Providing a video update on both the San Jacinto River and Jones Road Superfund sites, Jacquelyn Young-Medcalf, Texas Health and Environment Alliance executive director, said work continues on both despite the COVID-19 pandemic. 

“As someone that is regularly concerned about the contaminants in our environment, I have wondered what is going on in our world today and how it is impacting the cleanup of the superfund sites in our area,” Young-Medcalf said. 

For the San Jacinto River Waste Pits, Young-Medcalf said she was concerned about the ability of construction crews to work on the site as well as the engineering firm and the Environmental Protection Agency’s ability to work on the design phase to remediate the waste pits. 

“We critically need this to move forward to get to construction sooner rather than later,” she said. 

Young-Medcalf said within the last few weeks, she has been in communication with the regional project manager for the waste pits.

“I asked him how this is impacting the current work going on at the site and how this impacts work on the remedial design?” she said. “The remedial project manager let me know the crews are able to continue to work on site. They are currently making repairs from damage that occurred from (Tropical Storm) Imelda.”

Young-Medcalf said many had observed work going on in the northern area of the site. 

“What I have been told is that this work is taking place just beyond the temporary cap in the river channel,” Young-Medcalf said. “There was severe erosion during Imelda, and they are building up the river bottom to protect the actual pit itself.” 

Young-Medcalf added since there are restrictions on public gatherings, the responsible parties’ contractors submitted an additional component to the EPA for a health and safety plan.

“The EPA has approved the addition to the plan and they are actively taking steps on-site to protect their workers from floods or getting COVID-19,” Young-Medcalf said.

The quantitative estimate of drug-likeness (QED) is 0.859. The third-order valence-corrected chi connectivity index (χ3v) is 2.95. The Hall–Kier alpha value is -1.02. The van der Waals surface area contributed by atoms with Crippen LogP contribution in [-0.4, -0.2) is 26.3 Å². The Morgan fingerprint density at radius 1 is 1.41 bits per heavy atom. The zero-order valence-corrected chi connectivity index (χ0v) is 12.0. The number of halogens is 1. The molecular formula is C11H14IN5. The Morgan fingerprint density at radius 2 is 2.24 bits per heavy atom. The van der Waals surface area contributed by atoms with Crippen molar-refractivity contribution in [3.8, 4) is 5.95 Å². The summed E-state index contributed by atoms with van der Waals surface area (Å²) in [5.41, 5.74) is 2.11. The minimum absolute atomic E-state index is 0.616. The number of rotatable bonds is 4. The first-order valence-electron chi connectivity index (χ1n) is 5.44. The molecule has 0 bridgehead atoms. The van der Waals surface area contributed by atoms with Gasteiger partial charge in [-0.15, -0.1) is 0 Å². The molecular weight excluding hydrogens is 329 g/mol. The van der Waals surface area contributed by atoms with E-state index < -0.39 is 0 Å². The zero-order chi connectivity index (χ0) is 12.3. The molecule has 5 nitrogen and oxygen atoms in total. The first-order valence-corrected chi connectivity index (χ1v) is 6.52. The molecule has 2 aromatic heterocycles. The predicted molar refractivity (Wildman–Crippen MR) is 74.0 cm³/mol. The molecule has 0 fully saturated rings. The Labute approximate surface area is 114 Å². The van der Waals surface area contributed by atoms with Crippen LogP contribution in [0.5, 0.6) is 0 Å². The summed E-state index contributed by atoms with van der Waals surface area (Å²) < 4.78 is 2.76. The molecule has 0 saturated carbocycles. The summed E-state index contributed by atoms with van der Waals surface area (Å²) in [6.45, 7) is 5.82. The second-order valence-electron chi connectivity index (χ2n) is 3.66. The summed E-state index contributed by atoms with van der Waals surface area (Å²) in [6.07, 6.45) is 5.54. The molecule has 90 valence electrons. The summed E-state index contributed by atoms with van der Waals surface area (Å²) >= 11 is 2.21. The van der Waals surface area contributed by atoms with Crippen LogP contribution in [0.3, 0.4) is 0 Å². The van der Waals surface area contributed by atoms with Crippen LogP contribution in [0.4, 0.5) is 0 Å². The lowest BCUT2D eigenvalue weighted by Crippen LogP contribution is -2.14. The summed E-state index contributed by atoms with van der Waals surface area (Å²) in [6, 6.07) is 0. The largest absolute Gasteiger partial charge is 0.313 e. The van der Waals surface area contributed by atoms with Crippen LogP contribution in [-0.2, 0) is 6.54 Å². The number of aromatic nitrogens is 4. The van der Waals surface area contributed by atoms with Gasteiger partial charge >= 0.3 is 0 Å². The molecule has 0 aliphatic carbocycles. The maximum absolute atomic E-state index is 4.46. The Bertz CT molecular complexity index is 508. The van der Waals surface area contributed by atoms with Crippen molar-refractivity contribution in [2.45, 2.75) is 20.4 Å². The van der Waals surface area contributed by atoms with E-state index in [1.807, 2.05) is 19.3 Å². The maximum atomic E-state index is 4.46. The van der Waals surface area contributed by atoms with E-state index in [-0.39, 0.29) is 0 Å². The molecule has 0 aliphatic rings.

Young-Medcalf also said the EPA and responsible parties’ contractors are working on the design for the site’s remediation.

“This is critical,” she said. “None of us want this site to be in the river longer than it has to be. I was deeply concerned the restriction on public gatherings would impact this design.”

The Region 6 EPA personnel are working at home on the design, she said. 

Young-Medcalf gave an update on the Community Advisory Committee meeting she attended in February about the waste pits. 

“At the meeting, I received an enormous amount of updates from the agency,” she said. “One update was about their plan to host a meeting in May to bring a lot of information we learned to the public. I assume that meeting will now not take place. However, I have been in communication with Region 6 to see even in difficult times how we can still bring this information to the public. We are getting to the point where the agency and responsible parties’ contractors are finally in on how they think they can best move forward on the design for the remediation.”

Young-Medcalf also touched on the Jones Road Ground Water Plume site. This is the former Bell Dry Cleaners, located within the Cypress Shopping Center at 11600 Jones Road. Hazardous substances present at the Site include tetrachloroethylene, also known as perchloroethylene, and related breakdown products, trichloroethylene, 1,2-dichloroethylene, and vinyl chloride. 

“The soil vapor extraction system is still operating,” she said. “That system started operating last year to extract the gas from the sub-surface and groundwater system. My concern was is it still operating? Are they still able to perform the quality control in checking the filter and making sure the system is running at an optimum pace? They are still running the system and check the filters to make sure they are not at capacity. I wanted to make sure the checks and balances were still in place during these difficult times, and I sense they, in fact, are.”

Young-Medcalf said they are also going through the air data.

“We are greatly concerned about the ambient air quality and the indoor air quality of the nearby shopping center,” she said. “We are filing a Freedom of Information request to look at more data, and hopefully, in the coming months, we will have a thorough understanding of what is going on at that site outside and inside of the building and if there is a threat to public health and the environment.”

Young-Medcalf said the EPA told her there is no threat in the shopping center since in the first three units, a vapor extraction system was installed.

“But in at least one unit, part of that system has been dismantled,” she said.  “We are greatly concerned and taking time to do our due diligence and going through data and records. And we are making sure people are protected from harmful contaminants that are coming up from the ground and subsurface.” 

Young-Medcalf also said THEA’s Clean Mud for Bugs fundraiser had been postponed until next year due to the COVID-19 pandemic. 

 

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